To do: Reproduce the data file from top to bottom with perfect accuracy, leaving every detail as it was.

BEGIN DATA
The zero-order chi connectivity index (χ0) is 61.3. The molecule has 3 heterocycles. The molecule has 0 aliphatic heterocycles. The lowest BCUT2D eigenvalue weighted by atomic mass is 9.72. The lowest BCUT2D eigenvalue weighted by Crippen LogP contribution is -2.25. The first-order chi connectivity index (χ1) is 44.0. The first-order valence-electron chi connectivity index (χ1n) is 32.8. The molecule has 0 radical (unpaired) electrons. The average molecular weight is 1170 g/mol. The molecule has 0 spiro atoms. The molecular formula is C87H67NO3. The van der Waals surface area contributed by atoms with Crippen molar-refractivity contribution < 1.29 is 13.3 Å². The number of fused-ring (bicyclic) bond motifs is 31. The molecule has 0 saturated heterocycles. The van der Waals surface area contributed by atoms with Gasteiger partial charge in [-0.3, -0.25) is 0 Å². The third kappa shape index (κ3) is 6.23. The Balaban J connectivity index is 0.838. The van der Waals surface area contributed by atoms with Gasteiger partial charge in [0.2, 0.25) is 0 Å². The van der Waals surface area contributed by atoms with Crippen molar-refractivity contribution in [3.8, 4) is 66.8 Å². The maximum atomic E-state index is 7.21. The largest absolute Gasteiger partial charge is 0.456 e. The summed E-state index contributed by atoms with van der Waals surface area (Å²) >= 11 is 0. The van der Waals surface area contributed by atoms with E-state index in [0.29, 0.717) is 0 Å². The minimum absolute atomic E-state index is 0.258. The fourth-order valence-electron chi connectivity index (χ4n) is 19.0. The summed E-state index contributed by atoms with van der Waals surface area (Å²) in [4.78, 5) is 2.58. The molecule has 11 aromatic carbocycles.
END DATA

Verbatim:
The zero-order chi connectivity index (χ0) is 61.3. The molecule has 3 heterocycles. The molecule has 0 aliphatic heterocycles. The lowest BCUT2D eigenvalue weighted by atomic mass is 9.72. The lowest BCUT2D eigenvalue weighted by Crippen LogP contribution is -2.25. The first-order chi connectivity index (χ1) is 44.0. The first-order valence-electron chi connectivity index (χ1n) is 32.8. The molecule has 0 radical (unpaired) electrons. The average molecular weight is 1170 g/mol. The molecule has 0 spiro atoms. The molecular formula is C87H67NO3. The van der Waals surface area contributed by atoms with Crippen molar-refractivity contribution < 1.29 is 13.3 Å². The number of fused-ring (bicyclic) bond motifs is 31. The molecule has 0 saturated heterocycles. The van der Waals surface area contributed by atoms with Gasteiger partial charge in [-0.3, -0.25) is 0 Å². The third kappa shape index (κ3) is 6.23. The Balaban J connectivity index is 0.838. The van der Waals surface area contributed by atoms with Gasteiger partial charge in [0.2, 0.25) is 0 Å². The van der Waals surface area contributed by atoms with Crippen molar-refractivity contribution in [3.8, 4) is 66.8 Å². The maximum atomic E-state index is 7.21. The largest absolute Gasteiger partial charge is 0.456 e. The summed E-state index contributed by atoms with van der Waals surface area (Å²) >= 11 is 0. The van der Waals surface area contributed by atoms with E-state index in [0.29, 0.717) is 0 Å². The minimum absolute atomic E-state index is 0.258. The fourth-order valence-electron chi connectivity index (χ4n) is 19.0. The summed E-state index contributed by atoms with van der Waals surface area (Å²) in [4.78, 5) is 2.58. The molecule has 11 aromatic carbocycles.